Mountain Biking Magazine




Somehow I can’t help but feel there’s a not so well–hidden message to Sam Hill in Specialized’s new ‘Get Sick Soon’ carbon Demo 8 advert. For a while they simply had it all – Hill in full flight picked up the 2009 World Cup series – then at the beginning of this decade disaster struck on the slopes of Fort William. Sam has been largely sick since then (in an under–par way) apart from the matter of a World Championships in 2010 – the first carbon bike to win a World Championships.

DIRT ISSUE 125 – JULY 2012

Words by Steve Jones. Photos by Steve Jones

At Val di Sole early in June I met up with the Specialized boys as they officially unveiled their plans for the new production bikes, missing the men’s World Cup finals to take in some runs on the new team replica bike.

You’ll find some damn fine detail in this new bike, one that’s pretty close to a full team replica. Black fork stanchions, Renthal cockpit, team saddle, seven speed 9–36 cassette sporting 32 tooth gearing up front. The compact drive gearing on a 135 hub is designed to give Hill some heel clearance. Caprio freehub allows this crazy small rear nine–tooth ring, whilst the 32 up front allows crazy low bottom bracket height without the collisions associated with bigger chain devices.

The frame itself comes equipped with some beautiful tech touches, the one–piece aluminium bottom bracket and head tube inserts of notable industry. More than that, rather than fit a carbon shield on the downtube Specialized have made a cushioned downtube protector to fully guard your frame from impacts.

With Trek offering four sizes of carbon Sessions at £7000 a piece, this Demo looks set to being the first five figure bike, but how can the Morgan hill boys justify that? In two words: with difficultly. When asked they point to the detail which is not available of the shelf, such as the wheelset (of which the rims still bend all too easily), black stanchions sporting what RockShox call ‘Black Gold’ if you subscribe to that kind of nonsense. Hill currently runs a new version of the Vivid rear shock with less hydraulic, more spring, so don’t think you’re getting full BlackBox here. Will they sell at five figures? Undoubtedly.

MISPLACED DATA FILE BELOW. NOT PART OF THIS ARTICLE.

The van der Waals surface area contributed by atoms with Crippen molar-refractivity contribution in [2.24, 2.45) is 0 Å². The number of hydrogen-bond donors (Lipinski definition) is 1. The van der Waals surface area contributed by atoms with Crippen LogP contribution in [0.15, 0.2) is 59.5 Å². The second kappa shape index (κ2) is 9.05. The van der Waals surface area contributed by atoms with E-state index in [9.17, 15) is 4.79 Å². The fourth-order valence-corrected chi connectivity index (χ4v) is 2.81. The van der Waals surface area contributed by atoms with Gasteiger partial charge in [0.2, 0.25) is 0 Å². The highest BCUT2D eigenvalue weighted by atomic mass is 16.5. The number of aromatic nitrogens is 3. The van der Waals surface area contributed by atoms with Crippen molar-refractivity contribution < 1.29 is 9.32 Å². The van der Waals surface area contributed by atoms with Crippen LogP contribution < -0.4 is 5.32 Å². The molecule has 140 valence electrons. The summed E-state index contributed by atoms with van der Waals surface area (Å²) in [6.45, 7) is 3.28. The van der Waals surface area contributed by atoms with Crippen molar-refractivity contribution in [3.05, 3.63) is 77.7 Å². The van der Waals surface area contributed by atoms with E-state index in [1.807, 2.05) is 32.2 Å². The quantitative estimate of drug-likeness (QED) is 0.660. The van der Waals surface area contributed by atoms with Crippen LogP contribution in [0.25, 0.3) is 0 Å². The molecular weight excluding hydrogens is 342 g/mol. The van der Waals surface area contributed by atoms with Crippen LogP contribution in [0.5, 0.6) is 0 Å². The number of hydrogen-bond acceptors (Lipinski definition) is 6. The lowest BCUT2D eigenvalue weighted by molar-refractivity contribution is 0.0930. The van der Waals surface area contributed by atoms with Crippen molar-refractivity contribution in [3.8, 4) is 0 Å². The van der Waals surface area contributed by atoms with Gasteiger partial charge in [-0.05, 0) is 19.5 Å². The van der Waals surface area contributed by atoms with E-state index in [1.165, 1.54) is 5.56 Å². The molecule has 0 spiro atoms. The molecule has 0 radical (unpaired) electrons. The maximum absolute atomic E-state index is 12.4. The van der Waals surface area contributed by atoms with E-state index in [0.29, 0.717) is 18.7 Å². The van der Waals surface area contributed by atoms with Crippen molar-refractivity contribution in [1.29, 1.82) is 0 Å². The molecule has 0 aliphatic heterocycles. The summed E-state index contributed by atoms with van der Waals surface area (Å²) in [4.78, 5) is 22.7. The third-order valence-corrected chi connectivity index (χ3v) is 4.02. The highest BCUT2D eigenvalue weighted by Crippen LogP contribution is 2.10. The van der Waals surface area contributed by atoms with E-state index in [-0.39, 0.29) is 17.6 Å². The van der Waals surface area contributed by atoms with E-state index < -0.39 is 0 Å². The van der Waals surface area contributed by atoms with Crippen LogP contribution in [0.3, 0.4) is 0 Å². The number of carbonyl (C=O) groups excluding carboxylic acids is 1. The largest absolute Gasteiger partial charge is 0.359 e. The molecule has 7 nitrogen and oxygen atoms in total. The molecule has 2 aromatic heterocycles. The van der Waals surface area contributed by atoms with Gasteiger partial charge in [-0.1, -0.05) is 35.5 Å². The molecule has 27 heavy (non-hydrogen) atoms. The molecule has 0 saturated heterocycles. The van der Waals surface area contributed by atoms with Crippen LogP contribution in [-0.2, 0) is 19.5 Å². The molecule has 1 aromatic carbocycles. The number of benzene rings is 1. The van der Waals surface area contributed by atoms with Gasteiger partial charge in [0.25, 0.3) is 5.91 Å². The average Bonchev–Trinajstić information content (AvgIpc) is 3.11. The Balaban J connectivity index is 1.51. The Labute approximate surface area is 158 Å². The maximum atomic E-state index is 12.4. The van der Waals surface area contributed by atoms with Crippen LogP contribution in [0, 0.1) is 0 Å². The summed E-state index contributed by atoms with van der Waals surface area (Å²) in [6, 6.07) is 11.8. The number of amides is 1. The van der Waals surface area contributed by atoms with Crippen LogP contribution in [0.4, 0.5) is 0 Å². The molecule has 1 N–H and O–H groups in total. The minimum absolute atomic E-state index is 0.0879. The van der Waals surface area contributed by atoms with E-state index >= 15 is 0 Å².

Jumping on the chairlift we passed over the thousands of spectators about to watch the carnage unfold in the men’s final. Within seconds I felt totally comfortable on this bike, quite definitely the most instinctive mountainbike I have ridden out of the box. I’d put this largely down to shape but also suspension planning that is smooth through the range without any pockets of weakness, over–movement in the chassis or steps found on some of the carbon competitor’s bikes. The Demo suspension design is in stunningly good health, but then it always has been.

More than anything is the easy of movement around this bike. Take a look at the position of the top tube to reveal the crazy advantage over the competition. The Demo is low, enabling incredible movement around the chassis, it feels liberating to ride the Demo. Specialized’s Brandon Sloane and his team know their numbers and angles and how to make a truly inspired downhill bike.

If you want any detail on the unidirectional carbon and mandrel technology then tuck in on the number of websites offering this story. If it’s strength, impact and ultrasonic testing then fill your boots, nearly every gravity website has the detail covered.

What they won’t tell you is how fighting–fit this Demo is. An inch lower than a Session in the bottom bracket, but offering two inches less in standover, the wheelbase and head angle combine to enhance further the brilliant ride dynamic on this bike. Rear suspension set–up advice is correct weight wise, as too the fork. They’ve moved the forward shock mount making it more progressive whilst running considerably lower than many bikes without collisions. It’s still a touch noisy, but they say it will come with the new Sram derailleur. Taller riders will miss an X–large version as on the Session, and there’s a spot of cable rattle to sort, but it’s pretty much there.

Oh and the advert looks and rides every bit as good in the flesh – fighting fit and fully sick x.


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